CFM International last week froze the design of the Leap engine variant destined to power Boeing’s new 737 Max narrowbody. The Snecma-GE joint venture has said it expects to achieve the first full engine test of the Leap-1B in the middle of next year, followed by initial flight-testing in 2015 and powerplant certification in 2016. Boeing expects the 737 Max to enter service in 2017.
Airbus and Boeing each secured major commitments for their respective narrowbodies last week, potentially helping to quiet some of the debate surrounding the extent of their production rate increases.
With deliveries of Boeing’s 787 suspended pending an FAA review prompted by a string of technical problems, the Civil Aviation Administration of China (CAAC) has still not completed certification of the new widebody.
Beyond an admission by China’s Comac that the development timetable for its new C919 narrowbody will be pushed back by a further delay of one or two years in the certification of its ARJ21 regional airliner, precise details on the program is progressing remain hard to pin down.
China’s Spring Airlines has ordered CFM56-5B engines to power a pair of new Airbus A320s that it is due to received in January and July 2014. Engine maker CFM International announced the $40 million deal on November 14 at Airshow China 2012.
Comac has received 50 more commitments for its new C919 narrowbody airliner. Three contracts announced on the first day of Airshow China 2012 in Zhuhai call for 20 each of the twinjet to go to Chinese carriers Joy Air and Hebei Aviation, with 10 more signed for by leasing group Gecas. But the first flight of the C919 now seems likely to be pushed back again due to a new delay with Comac’s ARJ21 regional airliner development.
China’s Comac group has admitted it could take another “one or two years” complete certification of the already-delayed ARJ21 regional airliner.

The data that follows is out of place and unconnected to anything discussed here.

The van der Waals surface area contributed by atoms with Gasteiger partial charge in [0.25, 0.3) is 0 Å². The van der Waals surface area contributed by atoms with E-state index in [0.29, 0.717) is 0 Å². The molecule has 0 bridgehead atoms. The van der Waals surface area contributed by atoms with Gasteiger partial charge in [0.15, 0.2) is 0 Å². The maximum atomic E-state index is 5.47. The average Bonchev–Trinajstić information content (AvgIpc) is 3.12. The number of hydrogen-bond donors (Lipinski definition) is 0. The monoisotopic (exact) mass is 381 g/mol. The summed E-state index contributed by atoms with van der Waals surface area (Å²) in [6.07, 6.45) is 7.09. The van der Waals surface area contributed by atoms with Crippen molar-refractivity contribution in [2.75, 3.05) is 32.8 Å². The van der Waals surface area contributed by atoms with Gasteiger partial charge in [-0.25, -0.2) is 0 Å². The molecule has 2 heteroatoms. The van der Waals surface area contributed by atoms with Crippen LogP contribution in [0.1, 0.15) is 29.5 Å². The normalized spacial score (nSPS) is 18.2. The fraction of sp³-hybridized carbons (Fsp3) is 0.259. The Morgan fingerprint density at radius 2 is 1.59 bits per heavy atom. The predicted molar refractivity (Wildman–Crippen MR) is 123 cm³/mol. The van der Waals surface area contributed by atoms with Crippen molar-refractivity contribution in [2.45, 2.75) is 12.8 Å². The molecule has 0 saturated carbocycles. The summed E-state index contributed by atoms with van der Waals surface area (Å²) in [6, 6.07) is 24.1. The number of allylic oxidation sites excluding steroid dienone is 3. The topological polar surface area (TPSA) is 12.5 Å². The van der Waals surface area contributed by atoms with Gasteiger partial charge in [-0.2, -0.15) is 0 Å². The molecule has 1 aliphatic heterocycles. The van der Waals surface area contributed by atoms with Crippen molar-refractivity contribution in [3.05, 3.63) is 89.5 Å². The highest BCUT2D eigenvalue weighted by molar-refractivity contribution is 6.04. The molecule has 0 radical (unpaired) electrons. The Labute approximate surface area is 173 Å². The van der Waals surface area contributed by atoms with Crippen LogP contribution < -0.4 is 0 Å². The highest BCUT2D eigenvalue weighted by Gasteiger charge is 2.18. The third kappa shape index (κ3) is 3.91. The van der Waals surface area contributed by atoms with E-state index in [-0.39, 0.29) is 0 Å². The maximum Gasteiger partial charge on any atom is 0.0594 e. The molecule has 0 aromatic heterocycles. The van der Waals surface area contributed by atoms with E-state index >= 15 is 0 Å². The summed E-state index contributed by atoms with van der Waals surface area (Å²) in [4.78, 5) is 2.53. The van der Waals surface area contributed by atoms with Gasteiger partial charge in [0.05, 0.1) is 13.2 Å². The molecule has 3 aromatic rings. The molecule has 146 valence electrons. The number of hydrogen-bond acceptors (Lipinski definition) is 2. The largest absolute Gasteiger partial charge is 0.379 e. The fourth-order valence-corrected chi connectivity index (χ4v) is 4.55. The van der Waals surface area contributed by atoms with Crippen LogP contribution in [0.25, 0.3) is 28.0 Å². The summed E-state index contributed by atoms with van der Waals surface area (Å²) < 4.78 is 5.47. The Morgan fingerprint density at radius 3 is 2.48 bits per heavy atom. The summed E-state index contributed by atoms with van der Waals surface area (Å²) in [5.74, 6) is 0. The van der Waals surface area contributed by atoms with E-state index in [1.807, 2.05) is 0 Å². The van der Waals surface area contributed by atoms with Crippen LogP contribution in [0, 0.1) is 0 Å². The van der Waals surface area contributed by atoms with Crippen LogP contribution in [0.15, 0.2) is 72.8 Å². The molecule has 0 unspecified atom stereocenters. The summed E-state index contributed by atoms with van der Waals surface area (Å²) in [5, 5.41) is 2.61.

The ninth edition of the biennial Airshow China opens at Zhuhai Airport in the southern province of Guangdong on November 13, with organizers promising the largest event since its start in 1996. Some 650 exhibitors from 39 countries have flocked to mainland China’s largest airshow, with many of the 80 aircraft present due to take part in the flying display before it closes on November 18.
CFM faces some uncertainties surrounding its Leap-1C turbofans for the Comac C919 narrowbody, although the engine program schedule calls for that variant of the three-member Leap family to go to test first.
CFM, the 50/50 joint venture between GE and Snecma, has embarked on a “major” risk-abatement plan to ensure a smooth production transition from its CFM56 to the new Leap-1A, B and C engines, chosen to power, respectively, the Airbus A320neo, the Boeing 737 Max and the Comac C919 single-aisle airliners. “Transitioning from 1,600 engines per year to the same output of another type in two years, this is something the industry has never done before,” François Harant, Snecma’s supply chain director, told AIN.